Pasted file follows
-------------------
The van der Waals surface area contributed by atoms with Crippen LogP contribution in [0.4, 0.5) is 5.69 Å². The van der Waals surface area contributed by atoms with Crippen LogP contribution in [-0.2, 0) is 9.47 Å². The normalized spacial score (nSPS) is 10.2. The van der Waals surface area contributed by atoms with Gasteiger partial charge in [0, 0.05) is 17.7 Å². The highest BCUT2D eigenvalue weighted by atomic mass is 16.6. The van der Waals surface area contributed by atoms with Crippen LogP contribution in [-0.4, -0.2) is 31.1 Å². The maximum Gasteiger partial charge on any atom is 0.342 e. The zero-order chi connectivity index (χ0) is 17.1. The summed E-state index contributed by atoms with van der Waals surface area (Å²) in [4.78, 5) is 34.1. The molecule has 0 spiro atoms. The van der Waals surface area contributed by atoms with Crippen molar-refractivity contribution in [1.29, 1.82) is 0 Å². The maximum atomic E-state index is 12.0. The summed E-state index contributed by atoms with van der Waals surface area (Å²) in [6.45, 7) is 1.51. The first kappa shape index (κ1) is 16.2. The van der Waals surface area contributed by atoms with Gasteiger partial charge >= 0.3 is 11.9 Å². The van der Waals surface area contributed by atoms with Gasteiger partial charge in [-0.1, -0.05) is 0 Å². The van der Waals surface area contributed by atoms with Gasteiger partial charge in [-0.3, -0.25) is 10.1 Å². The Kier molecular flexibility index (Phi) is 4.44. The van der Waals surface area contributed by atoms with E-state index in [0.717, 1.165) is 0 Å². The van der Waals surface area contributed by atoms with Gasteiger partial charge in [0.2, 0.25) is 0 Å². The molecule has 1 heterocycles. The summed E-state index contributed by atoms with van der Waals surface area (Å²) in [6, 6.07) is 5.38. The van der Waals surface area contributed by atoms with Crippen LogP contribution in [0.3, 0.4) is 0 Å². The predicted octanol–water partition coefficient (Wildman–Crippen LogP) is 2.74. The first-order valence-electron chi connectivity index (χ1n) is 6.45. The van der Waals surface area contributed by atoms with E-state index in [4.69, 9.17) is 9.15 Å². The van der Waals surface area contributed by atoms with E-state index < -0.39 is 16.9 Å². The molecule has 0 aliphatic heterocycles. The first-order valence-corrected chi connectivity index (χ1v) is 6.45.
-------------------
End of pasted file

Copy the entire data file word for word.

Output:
The van der Waals surface area contributed by atoms with Crippen LogP contribution in [0.4, 0.5) is 5.69 Å². The van der Waals surface area contributed by atoms with Crippen LogP contribution in [-0.2, 0) is 9.47 Å². The normalized spacial score (nSPS) is 10.2. The van der Waals surface area contributed by atoms with Gasteiger partial charge in [0, 0.05) is 17.7 Å². The highest BCUT2D eigenvalue weighted by atomic mass is 16.6. The van der Waals surface area contributed by atoms with Crippen LogP contribution in [-0.4, -0.2) is 31.1 Å². The maximum Gasteiger partial charge on any atom is 0.342 e. The zero-order chi connectivity index (χ0) is 17.1. The summed E-state index contributed by atoms with van der Waals surface area (Å²) in [4.78, 5) is 34.1. The molecule has 0 spiro atoms. The van der Waals surface area contributed by atoms with Crippen molar-refractivity contribution in [1.29, 1.82) is 0 Å². The maximum atomic E-state index is 12.0. The summed E-state index contributed by atoms with van der Waals surface area (Å²) in [6.45, 7) is 1.51. The first kappa shape index (κ1) is 16.2. The van der Waals surface area contributed by atoms with Gasteiger partial charge >= 0.3 is 11.9 Å². The van der Waals surface area contributed by atoms with Gasteiger partial charge in [-0.1, -0.05) is 0 Å². The van der Waals surface area contributed by atoms with Gasteiger partial charge in [-0.3, -0.25) is 10.1 Å². The Kier molecular flexibility index (Phi) is 4.44. The van der Waals surface area contributed by atoms with E-state index in [0.717, 1.165) is 0 Å². The van der Waals surface area contributed by atoms with Gasteiger partial charge in [0.2, 0.25) is 0 Å². The molecule has 1 heterocycles. The summed E-state index contributed by atoms with van der Waals surface area (Å²) in [6, 6.07) is 5.38. The van der Waals surface area contributed by atoms with Crippen LogP contribution in [0.3, 0.4) is 0 Å². The predicted octanol–water partition coefficient (Wildman–Crippen LogP) is 2.74. The first-order valence-electron chi connectivity index (χ1n) is 6.45. The van der Waals surface area contributed by atoms with E-state index in [4.69, 9.17) is 9.15 Å². The van der Waals surface area contributed by atoms with E-state index < -0.39 is 16.9 Å². The molecule has 0 aliphatic heterocycles. The first-order valence-corrected chi connectivity index (χ1v) is 6.45.